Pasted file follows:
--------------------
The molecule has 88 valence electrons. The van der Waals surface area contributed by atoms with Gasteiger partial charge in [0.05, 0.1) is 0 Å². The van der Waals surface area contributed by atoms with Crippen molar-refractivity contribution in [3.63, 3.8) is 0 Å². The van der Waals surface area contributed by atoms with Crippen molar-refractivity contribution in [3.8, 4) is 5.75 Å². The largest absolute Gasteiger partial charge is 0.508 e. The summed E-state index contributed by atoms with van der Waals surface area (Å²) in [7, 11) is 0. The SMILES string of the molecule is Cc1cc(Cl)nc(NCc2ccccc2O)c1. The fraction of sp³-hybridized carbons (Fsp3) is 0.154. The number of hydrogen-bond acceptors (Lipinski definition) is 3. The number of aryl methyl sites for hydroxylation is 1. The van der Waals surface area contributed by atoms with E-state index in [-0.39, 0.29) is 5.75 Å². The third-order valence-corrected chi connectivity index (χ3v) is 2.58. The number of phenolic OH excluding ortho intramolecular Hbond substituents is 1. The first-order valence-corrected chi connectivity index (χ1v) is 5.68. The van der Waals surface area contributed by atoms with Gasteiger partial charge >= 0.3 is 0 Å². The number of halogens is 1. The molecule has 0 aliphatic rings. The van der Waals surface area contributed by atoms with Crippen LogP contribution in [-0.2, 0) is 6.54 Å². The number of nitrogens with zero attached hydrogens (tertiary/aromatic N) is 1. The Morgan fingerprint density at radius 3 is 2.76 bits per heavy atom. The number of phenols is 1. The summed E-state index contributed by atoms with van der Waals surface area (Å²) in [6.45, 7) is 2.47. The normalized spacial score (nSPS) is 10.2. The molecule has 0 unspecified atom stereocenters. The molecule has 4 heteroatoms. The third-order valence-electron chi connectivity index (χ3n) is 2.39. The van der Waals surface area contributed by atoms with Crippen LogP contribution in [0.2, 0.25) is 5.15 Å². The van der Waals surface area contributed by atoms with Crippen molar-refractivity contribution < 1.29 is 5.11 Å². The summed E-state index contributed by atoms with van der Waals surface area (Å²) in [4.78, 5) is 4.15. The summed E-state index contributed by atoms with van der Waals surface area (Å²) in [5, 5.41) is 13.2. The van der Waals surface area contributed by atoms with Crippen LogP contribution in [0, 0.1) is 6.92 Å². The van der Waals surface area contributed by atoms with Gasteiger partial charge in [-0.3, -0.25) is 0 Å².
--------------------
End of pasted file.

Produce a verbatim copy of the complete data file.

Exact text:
The molecule has 88 valence electrons. The van der Waals surface area contributed by atoms with Gasteiger partial charge in [0.05, 0.1) is 0 Å². The van der Waals surface area contributed by atoms with Crippen molar-refractivity contribution in [3.63, 3.8) is 0 Å². The van der Waals surface area contributed by atoms with Crippen molar-refractivity contribution in [3.8, 4) is 5.75 Å². The largest absolute Gasteiger partial charge is 0.508 e. The summed E-state index contributed by atoms with van der Waals surface area (Å²) in [7, 11) is 0. The SMILES string of the molecule is Cc1cc(Cl)nc(NCc2ccccc2O)c1. The fraction of sp³-hybridized carbons (Fsp3) is 0.154. The number of hydrogen-bond acceptors (Lipinski definition) is 3. The number of aryl methyl sites for hydroxylation is 1. The van der Waals surface area contributed by atoms with E-state index in [-0.39, 0.29) is 5.75 Å². The third-order valence-corrected chi connectivity index (χ3v) is 2.58. The number of phenolic OH excluding ortho intramolecular Hbond substituents is 1. The first-order valence-corrected chi connectivity index (χ1v) is 5.68. The van der Waals surface area contributed by atoms with Gasteiger partial charge >= 0.3 is 0 Å². The number of halogens is 1. The molecule has 0 aliphatic rings. The van der Waals surface area contributed by atoms with Crippen LogP contribution in [-0.2, 0) is 6.54 Å². The number of nitrogens with zero attached hydrogens (tertiary/aromatic N) is 1. The Morgan fingerprint density at radius 3 is 2.76 bits per heavy atom. The number of phenols is 1. The summed E-state index contributed by atoms with van der Waals surface area (Å²) in [6.45, 7) is 2.47. The normalized spacial score (nSPS) is 10.2. The molecule has 0 unspecified atom stereocenters. The molecule has 4 heteroatoms. The third-order valence-electron chi connectivity index (χ3n) is 2.39. The van der Waals surface area contributed by atoms with Crippen LogP contribution in [0.2, 0.25) is 5.15 Å². The van der Waals surface area contributed by atoms with Crippen molar-refractivity contribution < 1.29 is 5.11 Å². The summed E-state index contributed by atoms with van der Waals surface area (Å²) in [4.78, 5) is 4.15. The summed E-state index contributed by atoms with van der Waals surface area (Å²) in [5, 5.41) is 13.2. The van der Waals surface area contributed by atoms with Crippen LogP contribution in [0, 0.1) is 6.92 Å². The van der Waals surface area contributed by atoms with Gasteiger partial charge in [-0.3, -0.25) is 0 Å².